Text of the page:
We soon returned back to the lodge for brunch and then it was time to rest. Needed to recharge and energize for the evening walk in the jungle. The walk in the jungle is something not very common among wildlife parks in India. The idea that one is walking inside the jungle, along the same paths as that of animals like tigers and leopards can induce excitement and anxiousness in equal doses. The walk is also different from a jeep experience in that we take a more leisurely approach to the safari and observe on smaller things that we’d easily miss while zipping in a jeep. We learnt about how deer use trees covered with cork around their bark to smooth out its antlers without getting hurt. We observed butterflies, spiders and various birds at
Waves from a boat created these lines
That evening, we met with the staff and guests over some drinks and snacks in a small outdoor area. The place was decked up very nicely by oil lamps. Though chilly, the lit firewood provided heat that was soothing. It was during meets like these where we interacted more closely with others and were able to glean a plethora of information on other destinations and contacts.
Outdoor snacks and drinks
Safari on a canoe… ?
The following morning was to be our last activity on this tour. And it seemed like they had saved the best for the last. A river safari on a canoe. What a novel idea. One can witness a magical sunrise from the canoe, while being in the middle of the river. A canoe, which is not noisy like the jeep vehicles, allows us to get closer to the wildlife without scaring them away. It was on this canoe outing that we could get up close to many different birds and had an opportunity to shoot nice images – though I was still crippled by the lack of a decent tele-lens. I shot a lot of gopro footage on this outing that I’d have to go back and make a video package out of – that’s something I’m really excited about. We managed to spot crocodiles, spotted deer, langurs, birds like kingfisher, pond heron, babblers, orioles. Here are the images that show the awesomeness of the canoe ride – the sunrise, the birds and some abstracts too.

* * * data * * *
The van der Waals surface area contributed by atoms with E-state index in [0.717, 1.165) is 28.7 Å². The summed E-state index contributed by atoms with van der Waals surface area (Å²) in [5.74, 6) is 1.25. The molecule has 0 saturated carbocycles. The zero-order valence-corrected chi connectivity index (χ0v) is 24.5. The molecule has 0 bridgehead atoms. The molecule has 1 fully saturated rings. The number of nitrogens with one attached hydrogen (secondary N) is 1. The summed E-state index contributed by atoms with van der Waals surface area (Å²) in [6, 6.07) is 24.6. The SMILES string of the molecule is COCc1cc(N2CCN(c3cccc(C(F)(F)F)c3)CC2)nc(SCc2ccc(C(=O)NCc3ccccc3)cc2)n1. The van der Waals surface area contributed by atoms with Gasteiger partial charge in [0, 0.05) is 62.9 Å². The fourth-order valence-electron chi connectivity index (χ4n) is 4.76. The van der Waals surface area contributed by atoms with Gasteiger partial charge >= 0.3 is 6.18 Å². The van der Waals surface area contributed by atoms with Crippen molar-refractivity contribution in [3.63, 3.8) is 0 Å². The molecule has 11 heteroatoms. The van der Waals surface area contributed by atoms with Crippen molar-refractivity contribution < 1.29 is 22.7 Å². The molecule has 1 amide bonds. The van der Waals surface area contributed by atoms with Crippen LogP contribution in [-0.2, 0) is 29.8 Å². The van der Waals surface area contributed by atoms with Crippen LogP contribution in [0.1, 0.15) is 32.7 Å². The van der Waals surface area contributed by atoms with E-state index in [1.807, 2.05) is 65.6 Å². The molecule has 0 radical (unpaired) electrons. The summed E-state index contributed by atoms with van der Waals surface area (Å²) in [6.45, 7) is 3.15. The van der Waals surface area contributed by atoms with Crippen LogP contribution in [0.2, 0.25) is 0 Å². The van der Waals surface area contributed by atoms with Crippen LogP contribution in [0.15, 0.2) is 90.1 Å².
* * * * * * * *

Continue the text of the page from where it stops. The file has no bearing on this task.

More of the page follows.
Finally, here’s a group image of the participants along with David – the amazing naturalist and an equally awesome person. Few are missing from this image since they had to catch an early flight back home.
The three days spent at The Forsyth Lodge had passed in a jiffy. We had a ton of things learnt, experience gained, friends made and these are somethings that will stay with us for a long long time. The Forsyth Lodge is something I’d definitely recommend to anyone visiting Madhya Pradesh, for its awesome hospitality, great people and of course, the rich wildlife and natural beauty of the Satpura forest.
For more details about The Forsyth Lodge, follow the below links:
Forsyth Lodge website
Forsyth Lodge facebook page
Forsyth Lodge on twitter
Forsyth Lodge on instagram
This post was originally published on 'PhotoMithra'.